State Hospital Blues Revival

This poem was written by a man who knew first hand about the devastating effects that severe and profound mental illness can bring.  He was bright, eager, and a dreamer, determined to be a great artist, and had the talent to go far…, except for his illness.  He took a job in housekeeping, was a hard worker and a friend to many.  Eventually, his medications caused medical complications that resulted in his leaving work on disability.  But determined to be helpful, he became a volunteer helping others who dealt with an illness that he knew so well.  He took a strong interest in the Toledo State Hospital Cemetery Project, but his medical condition at the time prevented direct involvement.  George died much too young in 2008, but will be remembered for his will and determination to accomplish, despite his roadblocks.  He would be proud to know that this poem is being shared on this web site. 

This poem by George describes a time of transition in mental health treatment, when the environment was not always sympathetic to the patient’s needs.  It describes his treatment from his point of view.   

STATE HOSPITAL BLUES REVIVAL  ’69 to 2000 Revisited  By George Alan Ewing

Strapped to a metal bed

In the quiet room

Filled with much gloom

Night after lonely night

Wondering why?

Not even being able to see the darkened sky!!

Trapped:  Asking myself,

Gazing into the looking glass

Behind my brain,

“Is this really insanity or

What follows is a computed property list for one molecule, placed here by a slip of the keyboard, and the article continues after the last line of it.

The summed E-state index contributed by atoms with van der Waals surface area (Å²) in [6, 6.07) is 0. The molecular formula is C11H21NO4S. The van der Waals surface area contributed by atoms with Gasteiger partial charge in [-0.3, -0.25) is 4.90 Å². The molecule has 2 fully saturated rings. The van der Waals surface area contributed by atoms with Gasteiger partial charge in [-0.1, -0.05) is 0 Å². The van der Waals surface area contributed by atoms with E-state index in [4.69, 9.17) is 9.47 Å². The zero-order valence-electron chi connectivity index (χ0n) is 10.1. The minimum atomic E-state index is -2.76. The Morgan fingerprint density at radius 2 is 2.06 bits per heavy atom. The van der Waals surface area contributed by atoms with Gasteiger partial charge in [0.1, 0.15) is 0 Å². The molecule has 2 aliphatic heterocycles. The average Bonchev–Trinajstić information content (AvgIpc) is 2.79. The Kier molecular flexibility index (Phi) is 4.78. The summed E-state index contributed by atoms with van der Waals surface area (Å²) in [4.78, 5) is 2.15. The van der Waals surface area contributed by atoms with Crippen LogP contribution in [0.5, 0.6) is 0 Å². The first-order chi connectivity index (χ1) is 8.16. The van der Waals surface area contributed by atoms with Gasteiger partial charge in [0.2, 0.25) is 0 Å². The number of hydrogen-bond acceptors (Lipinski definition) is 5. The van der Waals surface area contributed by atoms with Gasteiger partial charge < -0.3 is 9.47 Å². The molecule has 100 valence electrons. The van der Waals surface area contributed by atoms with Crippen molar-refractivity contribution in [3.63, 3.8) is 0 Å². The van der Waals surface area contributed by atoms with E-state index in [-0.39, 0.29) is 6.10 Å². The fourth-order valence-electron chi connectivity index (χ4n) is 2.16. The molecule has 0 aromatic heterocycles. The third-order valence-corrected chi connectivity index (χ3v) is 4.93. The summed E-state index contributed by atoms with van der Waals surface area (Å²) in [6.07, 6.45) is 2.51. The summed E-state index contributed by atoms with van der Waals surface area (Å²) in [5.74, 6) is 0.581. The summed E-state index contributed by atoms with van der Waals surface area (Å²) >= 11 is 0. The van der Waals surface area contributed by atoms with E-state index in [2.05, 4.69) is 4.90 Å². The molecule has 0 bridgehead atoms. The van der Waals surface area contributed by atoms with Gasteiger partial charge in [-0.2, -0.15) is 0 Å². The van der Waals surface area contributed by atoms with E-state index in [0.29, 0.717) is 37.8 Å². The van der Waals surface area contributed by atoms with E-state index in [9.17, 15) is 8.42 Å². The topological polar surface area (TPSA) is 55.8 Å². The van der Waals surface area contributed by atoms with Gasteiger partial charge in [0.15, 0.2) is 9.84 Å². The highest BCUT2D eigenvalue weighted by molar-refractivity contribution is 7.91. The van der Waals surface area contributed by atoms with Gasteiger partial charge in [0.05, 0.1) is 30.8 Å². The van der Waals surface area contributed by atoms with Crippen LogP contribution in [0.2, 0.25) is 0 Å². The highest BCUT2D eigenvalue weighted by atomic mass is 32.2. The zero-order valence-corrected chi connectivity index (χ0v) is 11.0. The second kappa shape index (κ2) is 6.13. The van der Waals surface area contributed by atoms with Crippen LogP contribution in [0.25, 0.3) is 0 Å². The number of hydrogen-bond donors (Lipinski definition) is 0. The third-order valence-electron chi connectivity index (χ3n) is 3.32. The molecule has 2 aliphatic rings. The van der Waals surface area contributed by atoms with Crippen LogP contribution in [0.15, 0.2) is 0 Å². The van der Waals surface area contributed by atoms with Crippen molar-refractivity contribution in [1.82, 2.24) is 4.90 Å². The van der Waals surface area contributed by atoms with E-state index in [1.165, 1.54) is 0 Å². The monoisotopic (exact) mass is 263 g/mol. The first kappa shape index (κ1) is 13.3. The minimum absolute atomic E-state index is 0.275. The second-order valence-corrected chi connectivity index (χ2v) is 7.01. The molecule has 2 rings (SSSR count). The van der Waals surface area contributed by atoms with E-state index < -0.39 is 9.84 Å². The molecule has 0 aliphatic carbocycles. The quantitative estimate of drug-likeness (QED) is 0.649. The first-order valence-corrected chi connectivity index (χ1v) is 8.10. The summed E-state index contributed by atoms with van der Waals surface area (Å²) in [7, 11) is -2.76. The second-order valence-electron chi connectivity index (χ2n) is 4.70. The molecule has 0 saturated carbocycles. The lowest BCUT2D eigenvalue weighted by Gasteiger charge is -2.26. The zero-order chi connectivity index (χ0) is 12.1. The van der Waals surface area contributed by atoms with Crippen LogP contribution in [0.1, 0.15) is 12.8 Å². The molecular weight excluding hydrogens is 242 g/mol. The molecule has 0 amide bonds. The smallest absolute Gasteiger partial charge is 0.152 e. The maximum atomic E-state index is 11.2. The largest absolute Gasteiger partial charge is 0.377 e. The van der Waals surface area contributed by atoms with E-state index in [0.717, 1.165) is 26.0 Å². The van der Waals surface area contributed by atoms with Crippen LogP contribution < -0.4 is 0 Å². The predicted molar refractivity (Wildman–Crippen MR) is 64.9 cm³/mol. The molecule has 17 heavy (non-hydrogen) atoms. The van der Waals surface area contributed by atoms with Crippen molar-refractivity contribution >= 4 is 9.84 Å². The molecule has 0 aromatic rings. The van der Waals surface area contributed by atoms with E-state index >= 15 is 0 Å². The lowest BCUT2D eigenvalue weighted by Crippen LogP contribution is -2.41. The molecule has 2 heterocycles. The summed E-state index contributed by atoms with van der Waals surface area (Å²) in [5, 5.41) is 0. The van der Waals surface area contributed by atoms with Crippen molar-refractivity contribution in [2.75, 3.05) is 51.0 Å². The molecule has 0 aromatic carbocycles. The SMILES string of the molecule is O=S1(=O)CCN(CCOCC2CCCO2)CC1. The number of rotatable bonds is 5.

just the hard falling rain?”

The doctor says, “The new medicine

Should slow the synapses to fire more slowly”

but in my mind’s eye

my thoughts are racing

Like machine fire at a turkey shoot!!

Later they loosen me

From leather straps

After a period in ‘69’

When I took twenty separate shocks.

The aides came into my

Pale green lonely seclusion room

Hurling snarling insults,

As if, to add insult to injury.

It began to drive me right up the wall. 

And one day, like any other day,

The Machine spat me out like a large clump of dirt

As through a Bank Door or a Loaded revolver;

Smoking with fire, unspent chambers;

Ready, cocked, to fire again.

The staff had tired

of my attitude and my antics.

When I could prove to staff

that I was indeed a “model patient.”

Or at a Door of Perception,

And own up to their own deceptions,

I don’t deliver my receptions!!!

Could it be that they are not so ignorant,

In fact, of their own insanity?

Laying down silent profanities as what I

Could or could not do?

Or is it age old stigma;

Or syndrome, or them and us?

Then the days of freedom ensued

And I returned to a

“normal” state of mind!

My life was no longer

Filled with stress and strife.

I hold my head up and face the masses!